Taft ‘Taffy’ Wright ripped a line drive into deep right-center field at Nicollet Park in Minneapolis on a brisk May afternoon in 1951. It was a typical blast from the Louisville Colonels’ hard-hitting slugger. A towering shot with extra-bases written all over it, the ball practically at war with gravity, begging to leave the ballpark.
The ball fell just shy of home run territory and Wright pulled into second base while his teammate Jim Piersall scored from second. The only problem for Wright was the ball didn’t fall for a hit but was impossibly snatched right out of the chill spring air by the glove attached to the arm of a young man named William Howard Mays, Jr. Wright was in utter disbelief.
“He made the catch running up the wall like Ken Griffey Jr. or Bo Jackson, years before anyone had seen a player like that,” says Stew Thornley, author of “On to Nicollet: The Glory and Fame of the Minneapolis Millers.” “Wright’s manager had to come out and say, ‘yeah, he caught it.’ Wright wouldn’t believe the umpire. He thought there was no way. Those were the kinds of stories about Mays. Not just that he had good stats, but that he was just this spectacular player to watch.”
After the sparkling catch in the outfield, the Millers’ young center fielder casually tossed the ball back to second, throwing out Piersall and making it look like the easiest double play the Nicollet Park crowd had ever seen.
Mays’ legend had been growing in the Mill City for a long time before he robbed Wright at the wall just a day after the Millers’ new star turned 20. The phenom hit .353 in 81 games with the Trenton Tigers in 1950. During spring training with the Millers in 1951, while snow covered the ballparks of the Twin Cities, Mays crushed the ball all over Florida, hitting .408, with five home runs, 29 runs batted in, and 24 runs scored in just 19 games.
In the field, Mays patrolled the outfield grass with the style and grace he’d become famous for in decades to come. When the ball was in his hand, base runners didn’t stand a chance. “He’s as good, at this stage, as any young prospect I ever saw,” said Millers manager Thomas Heath during spring training in 1951. “What do you look for in a player? You look for a good eye, speed, a good arm, baseball sense. He has ‘em all.”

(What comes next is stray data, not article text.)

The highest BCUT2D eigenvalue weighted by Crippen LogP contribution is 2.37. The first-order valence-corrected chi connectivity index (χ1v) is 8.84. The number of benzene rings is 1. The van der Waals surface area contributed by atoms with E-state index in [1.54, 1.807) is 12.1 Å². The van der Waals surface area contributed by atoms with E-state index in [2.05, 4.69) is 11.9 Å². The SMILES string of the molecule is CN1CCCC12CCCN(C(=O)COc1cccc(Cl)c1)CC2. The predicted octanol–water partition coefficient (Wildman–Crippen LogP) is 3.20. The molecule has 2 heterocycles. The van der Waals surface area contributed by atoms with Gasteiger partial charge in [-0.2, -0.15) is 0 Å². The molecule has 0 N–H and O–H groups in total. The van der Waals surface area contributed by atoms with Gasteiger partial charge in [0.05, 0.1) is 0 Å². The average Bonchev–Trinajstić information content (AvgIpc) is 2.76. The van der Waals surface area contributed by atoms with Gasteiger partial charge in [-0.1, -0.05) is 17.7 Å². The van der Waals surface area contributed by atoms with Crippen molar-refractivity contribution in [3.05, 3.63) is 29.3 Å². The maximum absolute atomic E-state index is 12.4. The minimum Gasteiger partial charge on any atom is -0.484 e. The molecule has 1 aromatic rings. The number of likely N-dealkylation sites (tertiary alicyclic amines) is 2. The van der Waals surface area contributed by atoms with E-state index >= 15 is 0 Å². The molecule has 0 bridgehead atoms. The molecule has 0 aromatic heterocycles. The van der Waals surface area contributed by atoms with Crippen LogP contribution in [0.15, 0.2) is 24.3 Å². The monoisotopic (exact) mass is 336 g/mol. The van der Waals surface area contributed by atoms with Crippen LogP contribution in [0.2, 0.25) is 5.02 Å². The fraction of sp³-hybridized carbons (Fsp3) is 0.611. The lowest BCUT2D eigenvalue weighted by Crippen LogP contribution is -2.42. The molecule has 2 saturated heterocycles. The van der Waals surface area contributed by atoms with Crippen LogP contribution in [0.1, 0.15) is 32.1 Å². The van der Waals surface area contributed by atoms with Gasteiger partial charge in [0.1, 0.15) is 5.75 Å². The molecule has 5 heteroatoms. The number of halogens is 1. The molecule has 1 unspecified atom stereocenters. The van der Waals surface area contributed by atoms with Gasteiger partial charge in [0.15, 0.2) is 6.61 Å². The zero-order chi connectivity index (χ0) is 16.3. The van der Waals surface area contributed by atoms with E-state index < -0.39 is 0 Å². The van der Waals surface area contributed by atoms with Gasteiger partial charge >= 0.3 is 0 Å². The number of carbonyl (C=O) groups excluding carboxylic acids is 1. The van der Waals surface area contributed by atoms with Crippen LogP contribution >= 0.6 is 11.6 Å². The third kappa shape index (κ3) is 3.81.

By the end of spring training, Minneapolis baseball fans were ready to meet Mays.
The weather, however, was not so eager to greet the young man nicknamed ‘Buck’ years before he became the ‘Say Hey Kid.’
Those who braved the elements were treated to a performance that wouldn’t be seen on a Twin Cities baseball diamond again for some time. In 35 games with the Millers, Mays hit for an average of .477, with eight home runs, 30 RBI, and 38 runs scored, helping the Millers to a record of 21-14. But it was in the field where the 20-year-old was truly dazzling.
“Nicollet Park was a great place to watch a fleet-of-foot center fielder. There was a lot of space to patrol and ground to cover, maybe even more so than the Polo Grounds,” says Thornley. “I know his famous catch was him running back (at the Polo Grounds), but laterally it was so narrow.
“Think about watching Kirby Puckett in the Metrodome or Byron Buxton [at Target Field] now. It was a great place to watch a great center fielder play. Mays was a lot like Roberto Clemente. You look at all the stats, those guys are great players, but there was something special about watching them play.”
Unfortunately for Millers fans, Mays wasn’t in town long enough for everyone to see him play. Those 35 games included just one extended homestand. In total, Mays played 15 games at Nicollet Park and another game at Lexington Park against the crosstown rival Saint Paul Saints. Mays was simply too good to play anywhere but the world’s biggest stage.
The Giants called him up to the bigs on May 24, 1951. The Millers were in Sioux City, Iowa, and Mays was in the middle of his road trip tradition of going to the movies when a special message flashed up on the big screen that said: “WILLIE MAYS CALL YOUR HOTEL.”
Buck was playing major league baseball by the next afternoon.
The concept of Minnesota Nice appeared to have rubbed off on the Millers’ parent club in the Big Apple. After calling Mays up to the bigs, the New York Giants ran an ad in the local Twin Cities papers apologizing for depriving the good people of Minneapolis of Mays’s talents.
We feel that the Minneapolis baseball fans, who have so enthusiastically supported the Minneapolis club, are entitled to an explanation for the player deal that on Friday transferred outfielder Willie Mays from the Millers to the New York Giants… …We honestly admit too, that this player’s exceptional talents are the exact answer to the Giants’ most critical need. Please be assured that the New York Giants will continue in our efforts to provide Minneapolis with a winning team. The Millers won the Pennant in 1950, and another in 1951 is our objective.
Horace C. Stonham, President
It’s hard to blame them. After starting his big league career 0-for-11 from the plate, Mays homered off Hall of Fame pitcher Warren Spahn en route to the National League Rookie of the Year award. The Giants won the pennant, and Mays went on to become arguably the greatest baseball player of all time.
The Miller fans who didn’t make it out to Nicollet to see the wonder that was Willie Mays were left with a baseball eternity to contemplate their mistake. According to Thornley, only 1,351 lucky patrons were in the stands to see Willie climb the right-center field wall to rob Taffy Wright on that chilly May afternoon. The fans who stayed home that day were unfortunately not the last to squander such an opportunity, but one can guess it marked the very last time an opposing batter ever presumed to believe they hit a shot to center that Willie couldn’t track down.